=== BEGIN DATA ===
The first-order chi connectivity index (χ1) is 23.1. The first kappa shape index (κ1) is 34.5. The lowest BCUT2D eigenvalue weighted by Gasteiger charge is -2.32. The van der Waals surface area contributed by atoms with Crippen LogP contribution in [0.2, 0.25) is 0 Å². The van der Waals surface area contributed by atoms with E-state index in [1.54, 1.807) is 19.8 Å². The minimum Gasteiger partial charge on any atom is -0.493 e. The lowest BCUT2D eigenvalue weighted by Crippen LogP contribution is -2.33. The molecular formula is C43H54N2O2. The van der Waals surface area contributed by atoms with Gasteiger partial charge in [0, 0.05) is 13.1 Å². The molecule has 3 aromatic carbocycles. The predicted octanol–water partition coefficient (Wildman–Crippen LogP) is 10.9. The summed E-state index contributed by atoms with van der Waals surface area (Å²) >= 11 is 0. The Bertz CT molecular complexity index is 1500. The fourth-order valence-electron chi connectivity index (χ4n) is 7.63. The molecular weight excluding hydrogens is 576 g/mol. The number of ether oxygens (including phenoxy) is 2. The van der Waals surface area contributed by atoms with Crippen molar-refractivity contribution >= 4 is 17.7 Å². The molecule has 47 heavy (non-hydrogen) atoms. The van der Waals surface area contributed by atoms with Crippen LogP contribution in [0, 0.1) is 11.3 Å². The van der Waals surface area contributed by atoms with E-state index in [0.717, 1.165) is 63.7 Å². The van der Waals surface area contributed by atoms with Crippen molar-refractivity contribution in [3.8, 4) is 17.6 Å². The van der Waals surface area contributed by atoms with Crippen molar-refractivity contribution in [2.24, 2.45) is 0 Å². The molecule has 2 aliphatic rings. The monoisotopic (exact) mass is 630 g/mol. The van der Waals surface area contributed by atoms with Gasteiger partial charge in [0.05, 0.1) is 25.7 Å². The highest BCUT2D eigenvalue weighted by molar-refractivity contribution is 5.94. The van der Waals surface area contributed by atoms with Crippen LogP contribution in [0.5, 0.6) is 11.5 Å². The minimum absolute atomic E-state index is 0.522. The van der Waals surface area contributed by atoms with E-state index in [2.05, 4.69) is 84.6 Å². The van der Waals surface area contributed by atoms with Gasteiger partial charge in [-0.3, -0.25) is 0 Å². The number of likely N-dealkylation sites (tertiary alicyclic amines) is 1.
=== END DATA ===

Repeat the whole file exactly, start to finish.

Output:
The first-order chi connectivity index (χ1) is 23.1. The first kappa shape index (κ1) is 34.5. The lowest BCUT2D eigenvalue weighted by Gasteiger charge is -2.32. The van der Waals surface area contributed by atoms with Crippen LogP contribution in [0.2, 0.25) is 0 Å². The van der Waals surface area contributed by atoms with E-state index in [1.54, 1.807) is 19.8 Å². The minimum Gasteiger partial charge on any atom is -0.493 e. The lowest BCUT2D eigenvalue weighted by Crippen LogP contribution is -2.33. The molecular formula is C43H54N2O2. The van der Waals surface area contributed by atoms with Gasteiger partial charge in [0, 0.05) is 13.1 Å². The molecule has 3 aromatic carbocycles. The predicted octanol–water partition coefficient (Wildman–Crippen LogP) is 10.9. The summed E-state index contributed by atoms with van der Waals surface area (Å²) >= 11 is 0. The Bertz CT molecular complexity index is 1500. The fourth-order valence-electron chi connectivity index (χ4n) is 7.63. The molecular weight excluding hydrogens is 576 g/mol. The number of ether oxygens (including phenoxy) is 2. The van der Waals surface area contributed by atoms with Crippen molar-refractivity contribution >= 4 is 17.7 Å². The molecule has 47 heavy (non-hydrogen) atoms. The van der Waals surface area contributed by atoms with Crippen LogP contribution in [0, 0.1) is 11.3 Å². The van der Waals surface area contributed by atoms with E-state index in [0.717, 1.165) is 63.7 Å². The van der Waals surface area contributed by atoms with Crippen molar-refractivity contribution in [3.8, 4) is 17.6 Å². The van der Waals surface area contributed by atoms with Crippen molar-refractivity contribution in [2.24, 2.45) is 0 Å². The molecule has 2 aliphatic rings. The monoisotopic (exact) mass is 630 g/mol. The van der Waals surface area contributed by atoms with Gasteiger partial charge in [0.05, 0.1) is 25.7 Å². The highest BCUT2D eigenvalue weighted by molar-refractivity contribution is 5.94. The van der Waals surface area contributed by atoms with Crippen LogP contribution in [0.5, 0.6) is 11.5 Å². The minimum absolute atomic E-state index is 0.522. The van der Waals surface area contributed by atoms with E-state index in [2.05, 4.69) is 84.6 Å². The van der Waals surface area contributed by atoms with Gasteiger partial charge in [-0.3, -0.25) is 0 Å². The number of likely N-dealkylation sites (tertiary alicyclic amines) is 1.